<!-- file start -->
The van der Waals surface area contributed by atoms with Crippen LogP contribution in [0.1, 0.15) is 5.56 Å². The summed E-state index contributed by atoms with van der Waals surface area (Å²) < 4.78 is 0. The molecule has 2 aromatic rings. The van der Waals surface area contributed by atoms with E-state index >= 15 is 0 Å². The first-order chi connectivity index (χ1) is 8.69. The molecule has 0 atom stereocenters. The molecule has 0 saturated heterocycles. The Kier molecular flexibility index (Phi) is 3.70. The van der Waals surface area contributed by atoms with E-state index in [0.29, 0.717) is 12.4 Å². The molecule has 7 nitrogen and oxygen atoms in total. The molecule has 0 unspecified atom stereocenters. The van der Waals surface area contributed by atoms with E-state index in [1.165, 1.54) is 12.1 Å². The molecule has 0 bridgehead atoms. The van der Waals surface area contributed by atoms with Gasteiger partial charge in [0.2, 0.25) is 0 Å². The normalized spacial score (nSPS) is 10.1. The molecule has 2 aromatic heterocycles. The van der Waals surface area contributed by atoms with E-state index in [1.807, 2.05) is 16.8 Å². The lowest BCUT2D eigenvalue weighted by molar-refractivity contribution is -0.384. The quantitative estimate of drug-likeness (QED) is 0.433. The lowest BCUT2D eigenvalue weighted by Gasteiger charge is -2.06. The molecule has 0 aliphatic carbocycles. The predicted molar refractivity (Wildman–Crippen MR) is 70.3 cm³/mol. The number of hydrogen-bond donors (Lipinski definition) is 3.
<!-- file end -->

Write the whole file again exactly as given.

The van der Waals surface area contributed by atoms with Crippen LogP contribution in [0.1, 0.15) is 5.56 Å². The summed E-state index contributed by atoms with van der Waals surface area (Å²) < 4.78 is 0. The molecule has 2 aromatic rings. The van der Waals surface area contributed by atoms with E-state index >= 15 is 0 Å². The first-order chi connectivity index (χ1) is 8.69. The molecule has 0 atom stereocenters. The molecule has 0 saturated heterocycles. The Kier molecular flexibility index (Phi) is 3.70. The van der Waals surface area contributed by atoms with E-state index in [0.29, 0.717) is 12.4 Å². The molecule has 7 nitrogen and oxygen atoms in total. The molecule has 0 unspecified atom stereocenters. The van der Waals surface area contributed by atoms with E-state index in [1.165, 1.54) is 12.1 Å². The molecule has 0 bridgehead atoms. The van der Waals surface area contributed by atoms with Gasteiger partial charge in [0.2, 0.25) is 0 Å². The normalized spacial score (nSPS) is 10.1. The molecule has 2 aromatic heterocycles. The van der Waals surface area contributed by atoms with E-state index in [1.807, 2.05) is 16.8 Å². The lowest BCUT2D eigenvalue weighted by molar-refractivity contribution is -0.384. The quantitative estimate of drug-likeness (QED) is 0.433. The lowest BCUT2D eigenvalue weighted by Gasteiger charge is -2.06. The molecule has 0 aliphatic carbocycles. The predicted molar refractivity (Wildman–Crippen MR) is 70.3 cm³/mol. The number of hydrogen-bond donors (Lipinski definition) is 3.